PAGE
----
Climatic Change

, Volume 81, Issue 3, pp 431–454

Changed thinning regimes may increase carbon stock under climate change: A case study from a Finnish boreal forest


    • Faculty of ForestryUniversity of Joensuu
  • Heli Peltola
    • Faculty of ForestryUniversity of Joensuu
  • Elemer Briceño-elizondo
    • Faculty of ForestryUniversity of Joensuu
  • Seppo Kellomäki
    • Faculty of ForestryUniversity of Joensuu
Original Article

DOI: 10.1007/s10584-006-9149-8

Cite this article as:
Garcia-Gonzalo, J., Peltola, H., Briceño-elizondo, E. et al. Climatic Change (2007) 81: 431. doi:10.1007/s10584-006-9149-8


A physiological growth and yield model was applied for assessing the effects of forest management and climate change on the carbon (C) stocks in a forest management unit located in Finland. The aim was to outline an appropriate management strategy with regard to C stock in the ecosystem (C in trees and C in soil) and C in harvested timber. Simulations covered 100 years using three climate scenarios (current climate, ECHAM4 and HadCM2), five thinning regimes (based on current forest management recommendations for Finland) and one unthinned. Simulations were undertaken with ground true stand inventory data (1451 hectares) representing Scots pine (Pinus sylvestris), Norway spruce (Picea abies) and silver birch (Betula pendula) stands. Regardless of the climate scenario, it was found that shifting from current practices to thinning regimes that allowed higher stocking of trees resulted in an increase of up to 11% in C in the forest ecosystem. It also increased the C in the timber yield by up to 14%. Compared to current climatic conditions, the mean increase over the thinning regimes in the total C stock in the forest ecosystem due to the climate change was a maximum of 1%; but the mean increase in total C in timber yield over thinning regimes was a maximum of 12%.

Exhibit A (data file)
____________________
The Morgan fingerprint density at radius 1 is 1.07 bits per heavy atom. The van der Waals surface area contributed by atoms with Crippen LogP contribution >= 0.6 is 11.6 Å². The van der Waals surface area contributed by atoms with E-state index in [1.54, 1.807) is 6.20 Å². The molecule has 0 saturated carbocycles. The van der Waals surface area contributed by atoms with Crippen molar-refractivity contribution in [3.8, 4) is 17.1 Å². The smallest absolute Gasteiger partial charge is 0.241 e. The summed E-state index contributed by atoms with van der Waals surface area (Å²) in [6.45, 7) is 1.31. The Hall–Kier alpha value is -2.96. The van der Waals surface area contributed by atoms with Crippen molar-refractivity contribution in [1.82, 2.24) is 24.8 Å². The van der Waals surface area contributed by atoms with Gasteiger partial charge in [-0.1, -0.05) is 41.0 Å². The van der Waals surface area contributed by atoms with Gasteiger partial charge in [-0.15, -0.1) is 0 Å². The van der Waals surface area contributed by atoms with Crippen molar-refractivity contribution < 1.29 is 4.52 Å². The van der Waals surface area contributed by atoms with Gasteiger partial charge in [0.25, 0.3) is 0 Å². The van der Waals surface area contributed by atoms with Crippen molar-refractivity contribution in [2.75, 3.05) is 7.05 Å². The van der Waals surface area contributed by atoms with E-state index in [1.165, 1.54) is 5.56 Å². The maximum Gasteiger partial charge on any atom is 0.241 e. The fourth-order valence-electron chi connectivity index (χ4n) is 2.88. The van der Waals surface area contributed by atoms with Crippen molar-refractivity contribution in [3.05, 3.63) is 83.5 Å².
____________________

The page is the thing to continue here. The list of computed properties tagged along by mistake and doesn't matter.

AdaptationForest managementCarbon stockForest ecosystemCarbon in timber yieldBoreal forestsClimate changeModelling

Copyright information

© Springer Science + Business Media, Inc. 2006